In Situ Hybridization: Fruit Fly Embryos and Tissues

Ronit Wilk1, Sreenivasa U.M. Murthy1, Haixu Yan1, Henry M. Krause1

1 The Donnelly Centre for Cellular and Biomolecular Research, University of Toronto, Toronto, Ontario, Canada
Publication Name:  Current Protocols Essential Laboratory Techniques
Unit Number:  Unit 9.3
DOI:  10.1002/9780470089941.et0903s04
Online Posting Date:  December, 2010
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Abstract

It is well known that transcript localization controls important biological processes, including cell fate determination, cell polarity, cell migration, morphogenesis, neuronal function, and embryonic axis specification. Thus, the sub‐cellular visualization of transcripts in ‘their original place’ (in situ) is an important tool to infer and understand their trafficking, stability, translation, and biological functions. This has been made possible through the use of labeled ‘anti‐sense’ probes that can be readily detected after hybridization to their ‘sense’ counterparts. The following is a series of protocols for conducting in situ hybridization in Drosophila embryos or tissues. These methods include standard alkaline phosphatase methods, as well as higher resolution and throughput variations using fluorescence‐based probe detection. New modifications that enhance probe penetration and detection in various tissues are also provided. Curr. Protoc. Essential Lab. Tech. 4:9.3.1‐9.3.24. © 2010 by John Wiley & Sons, Inc.

Keywords: in situ hybridization; Drosophila; embryos; Drosophila; larvae; mRNA localization; sub‐cellular localization; fluorescence; tyramide; FISH

     
 
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Table of Contents

  • Overview and Principles
  • Strategic Planning
  • Protocols
  • Basic Protocol 1: RNA Probe Production
  • Basic Protocol 2: Collection, Fixation, and Preparation of Embryos
  • Alternate Protocol 1: Dissection, Fixation, and Preparation of Tissues
  • Basic Protocol 3: Hybridization
  • Basic Protocol 4: Probe Detection Using Alkaline Phosphatase (AP)
  • Alternate Protocol 2: Probe Detection Using TSA
  • Basic Protocol 5: Mounting Samples and Microscopy
  • Reagents and Solutions
  • Commentary
  • Literature Cited
  • Figures
  • Tables
     
 
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Materials

Basic Protocol 1: RNA Probe Production

  Materials
  • Template DNA
  • DIG‐RNA labeling mix (Roche Applied Science, cat. no. 11 277 073 910)
  • 10× transcription buffer (supplied with polymerase or 0.4 M Tris⋅Cl, pH 8.0; 60 mM MgCl 2; 100 mM dithiothreitol; 20 mM spermidine)
  • RNAguard RNase inhibitor (Amersham Biosciences, cat. no. 27 0816 01)
  • T3, T7, or SP6 RNA polymerase (Fermentas Life Sciences, cat. no. EP0101, EP0111, or EP0131, respectively)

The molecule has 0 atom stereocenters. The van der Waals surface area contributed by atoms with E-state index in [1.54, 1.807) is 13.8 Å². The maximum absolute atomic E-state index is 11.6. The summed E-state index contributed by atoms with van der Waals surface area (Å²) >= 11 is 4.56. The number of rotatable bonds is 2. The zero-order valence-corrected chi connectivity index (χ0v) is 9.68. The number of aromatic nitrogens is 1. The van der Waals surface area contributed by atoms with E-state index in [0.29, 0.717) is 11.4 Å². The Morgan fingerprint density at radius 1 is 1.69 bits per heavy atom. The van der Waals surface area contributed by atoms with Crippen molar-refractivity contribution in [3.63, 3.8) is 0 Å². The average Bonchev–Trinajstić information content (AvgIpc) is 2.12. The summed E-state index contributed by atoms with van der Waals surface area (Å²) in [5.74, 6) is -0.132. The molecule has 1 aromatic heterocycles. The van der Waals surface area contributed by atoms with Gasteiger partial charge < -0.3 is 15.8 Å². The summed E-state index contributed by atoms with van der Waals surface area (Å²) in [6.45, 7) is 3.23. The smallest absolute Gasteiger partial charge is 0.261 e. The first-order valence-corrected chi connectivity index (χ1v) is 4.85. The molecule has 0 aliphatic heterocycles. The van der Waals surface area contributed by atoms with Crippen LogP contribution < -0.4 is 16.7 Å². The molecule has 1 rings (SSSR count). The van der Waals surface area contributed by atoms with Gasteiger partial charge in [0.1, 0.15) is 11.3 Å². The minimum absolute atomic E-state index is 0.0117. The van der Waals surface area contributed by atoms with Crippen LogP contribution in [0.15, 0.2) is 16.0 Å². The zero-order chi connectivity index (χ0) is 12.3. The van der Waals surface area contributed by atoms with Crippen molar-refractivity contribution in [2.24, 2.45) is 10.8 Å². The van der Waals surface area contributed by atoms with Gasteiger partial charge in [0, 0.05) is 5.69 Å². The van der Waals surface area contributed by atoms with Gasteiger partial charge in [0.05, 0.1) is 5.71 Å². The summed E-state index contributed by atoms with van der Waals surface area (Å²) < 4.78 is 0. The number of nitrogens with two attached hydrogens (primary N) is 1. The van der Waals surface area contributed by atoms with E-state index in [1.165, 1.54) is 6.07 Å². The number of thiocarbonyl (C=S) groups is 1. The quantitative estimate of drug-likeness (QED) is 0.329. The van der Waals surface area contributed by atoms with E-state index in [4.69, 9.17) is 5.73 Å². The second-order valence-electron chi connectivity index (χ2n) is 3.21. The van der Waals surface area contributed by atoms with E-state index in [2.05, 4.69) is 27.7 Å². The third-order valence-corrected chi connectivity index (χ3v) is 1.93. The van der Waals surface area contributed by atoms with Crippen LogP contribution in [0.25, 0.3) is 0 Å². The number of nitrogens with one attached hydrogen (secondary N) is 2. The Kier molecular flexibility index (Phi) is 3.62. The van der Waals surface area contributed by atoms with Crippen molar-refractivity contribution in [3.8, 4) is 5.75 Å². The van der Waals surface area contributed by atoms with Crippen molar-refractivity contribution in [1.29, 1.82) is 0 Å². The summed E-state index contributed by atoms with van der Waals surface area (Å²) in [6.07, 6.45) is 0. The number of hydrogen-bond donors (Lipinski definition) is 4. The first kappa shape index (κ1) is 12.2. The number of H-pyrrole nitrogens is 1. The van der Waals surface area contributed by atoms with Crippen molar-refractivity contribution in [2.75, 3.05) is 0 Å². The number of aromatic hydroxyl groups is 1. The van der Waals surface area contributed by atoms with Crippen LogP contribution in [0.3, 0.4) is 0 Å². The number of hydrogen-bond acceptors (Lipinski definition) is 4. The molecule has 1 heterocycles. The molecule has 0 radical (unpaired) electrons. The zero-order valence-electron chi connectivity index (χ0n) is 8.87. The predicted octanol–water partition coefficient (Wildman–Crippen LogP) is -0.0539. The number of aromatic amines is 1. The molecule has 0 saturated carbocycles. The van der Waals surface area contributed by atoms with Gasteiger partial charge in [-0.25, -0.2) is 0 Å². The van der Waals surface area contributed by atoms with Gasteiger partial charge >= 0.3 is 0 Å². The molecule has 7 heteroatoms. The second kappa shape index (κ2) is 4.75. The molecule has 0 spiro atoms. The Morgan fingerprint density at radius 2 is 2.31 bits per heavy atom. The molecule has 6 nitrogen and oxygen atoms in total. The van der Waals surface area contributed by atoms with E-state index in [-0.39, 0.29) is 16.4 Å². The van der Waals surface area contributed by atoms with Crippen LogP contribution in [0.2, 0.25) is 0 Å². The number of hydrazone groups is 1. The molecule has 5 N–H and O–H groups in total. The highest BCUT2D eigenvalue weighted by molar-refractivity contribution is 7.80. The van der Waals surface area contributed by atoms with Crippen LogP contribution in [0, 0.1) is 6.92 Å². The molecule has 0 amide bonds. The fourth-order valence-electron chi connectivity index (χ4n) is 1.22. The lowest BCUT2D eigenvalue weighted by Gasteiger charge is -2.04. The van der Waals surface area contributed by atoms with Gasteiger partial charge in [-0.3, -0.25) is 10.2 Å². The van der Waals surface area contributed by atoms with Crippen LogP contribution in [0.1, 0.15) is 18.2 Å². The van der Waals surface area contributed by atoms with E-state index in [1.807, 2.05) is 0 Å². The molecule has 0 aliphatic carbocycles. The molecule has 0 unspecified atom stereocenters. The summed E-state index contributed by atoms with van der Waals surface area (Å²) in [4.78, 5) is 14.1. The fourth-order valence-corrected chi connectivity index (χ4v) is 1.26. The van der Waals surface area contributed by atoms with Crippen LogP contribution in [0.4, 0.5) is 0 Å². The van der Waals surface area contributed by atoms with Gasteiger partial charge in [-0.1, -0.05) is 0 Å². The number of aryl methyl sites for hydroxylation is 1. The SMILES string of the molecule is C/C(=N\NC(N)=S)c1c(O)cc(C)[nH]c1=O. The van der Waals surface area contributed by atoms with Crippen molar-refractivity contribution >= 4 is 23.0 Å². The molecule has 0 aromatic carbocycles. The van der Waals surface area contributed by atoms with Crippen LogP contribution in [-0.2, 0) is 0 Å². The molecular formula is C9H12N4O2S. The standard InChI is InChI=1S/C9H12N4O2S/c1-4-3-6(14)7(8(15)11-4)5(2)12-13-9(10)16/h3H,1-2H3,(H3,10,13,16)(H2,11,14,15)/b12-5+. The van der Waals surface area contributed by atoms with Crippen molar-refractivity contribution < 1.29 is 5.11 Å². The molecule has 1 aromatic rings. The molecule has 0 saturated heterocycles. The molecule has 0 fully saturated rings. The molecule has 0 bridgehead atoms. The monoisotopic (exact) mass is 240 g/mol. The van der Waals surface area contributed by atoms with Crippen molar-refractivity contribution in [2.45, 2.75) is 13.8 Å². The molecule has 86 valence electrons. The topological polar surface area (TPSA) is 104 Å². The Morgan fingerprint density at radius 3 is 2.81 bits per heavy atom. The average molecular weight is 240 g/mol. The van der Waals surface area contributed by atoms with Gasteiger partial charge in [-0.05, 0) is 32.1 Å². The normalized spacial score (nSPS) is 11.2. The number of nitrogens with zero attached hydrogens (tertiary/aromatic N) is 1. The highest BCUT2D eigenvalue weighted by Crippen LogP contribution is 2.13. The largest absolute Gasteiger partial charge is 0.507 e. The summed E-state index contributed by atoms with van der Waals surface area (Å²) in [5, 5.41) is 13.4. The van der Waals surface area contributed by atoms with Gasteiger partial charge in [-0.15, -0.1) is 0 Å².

• Diethylpyrocarbonate (DEPC)‐treated water (unit 5.2; autoclaved)
  • 1% agarose gel
  • RNase‐free glycogen (Fermentas, cat. no. R0551)
  • 3 M sodium acetate, pH 5.2 (unit 3.3)
  • 70% and 100% ethanol, cold
  • 0.5‐ or 1.5‐ml microcentrifuge tube(s) (RNase/DNase‐free)
  • RNase/DNase‐free tips
  • 37°C incubator
  • Agarose gel electrophoresis equipment
  • Microcentrifuge

Basic Protocol 2: Collection, Fixation, and Preparation of Embryos

  Materials
  • Drosophila flies contained in cylinders/cages
  • Agar‐fruit juice plates of appropriate size (see recipe)
  • 1:1 chlorine bleach solution diluted in water (final concentration of ∼3% sodium hypochlorite; prepare fresh)
  • Heptane (HPLC‐grade; do not use commercial grade or old bottles)
  • 10× (40%) formaldehyde solution (see recipe)
  • 1× PBS solution (see recipe)
  • Methanol (HPLC‐grade)
  • PBT solution (see recipe)
  • 20 mg/ml proteinase K stock solution (see recipe)
  • 2 mg/ml glycine solution (see recipe)
  • RNA hybridization solution (see recipe)
  • Soft brushes
  • Collecting meshes/screens: 250‐ and 150‐µm mesh (60 and 100 Mesh, Fisher Scientific, respectively)
  • 20‐ml glass scintillation vials or glass bottles with water‐tight lids
  • Mechanical shaker
  • 15‐ and 50‐ml conical tubes (Falcon) or 0.5‐ or 1.5‐ml microcentrifuge RNase‐free tubes
  • 96‐well microtiter plates, optional
  • Wide‐mouth or cut tips to transfer embryos
  • Nutator mixer or rocking platform
  • RNase‐free tips

Alternate Protocol 1: Dissection, Fixation, and Preparation of Tissues

  • Well‐fed larvae
  • PBTT plus 4% formaldehyde (from fresh 40% formaldehyde stock; see recipe)
  • PBTT (see recipe)
  • 3% H 2O 2 in PBS, made fresh
  • Acetone, –20°C
  • Dissecting microscope and tools

Basic Protocol 3: Hybridization

  Materials
  • RNA hybridization solution (see recipe)
  • Embryos or tissues
  • DIG‐labeled RNA probes (see protocol 2)
  • PBT (see recipe)
  • Boiling heating block or water bath
  • 56°C stable sand bath, water bath, or oven

Basic Protocol 4: Probe Detection Using Alkaline Phosphatase (AP)

  Materials
  • PBTB (see recipe)
  • Embryos or tissues in PBT
  • Anti‐digoxigenin‐AP Fab fragments (Roche Applied Science), store at 4°C
  • Alkaline phosphatase buffer (AP buffer; see recipe)
  • PBT (see recipe)
  • AP developing solution (see recipe)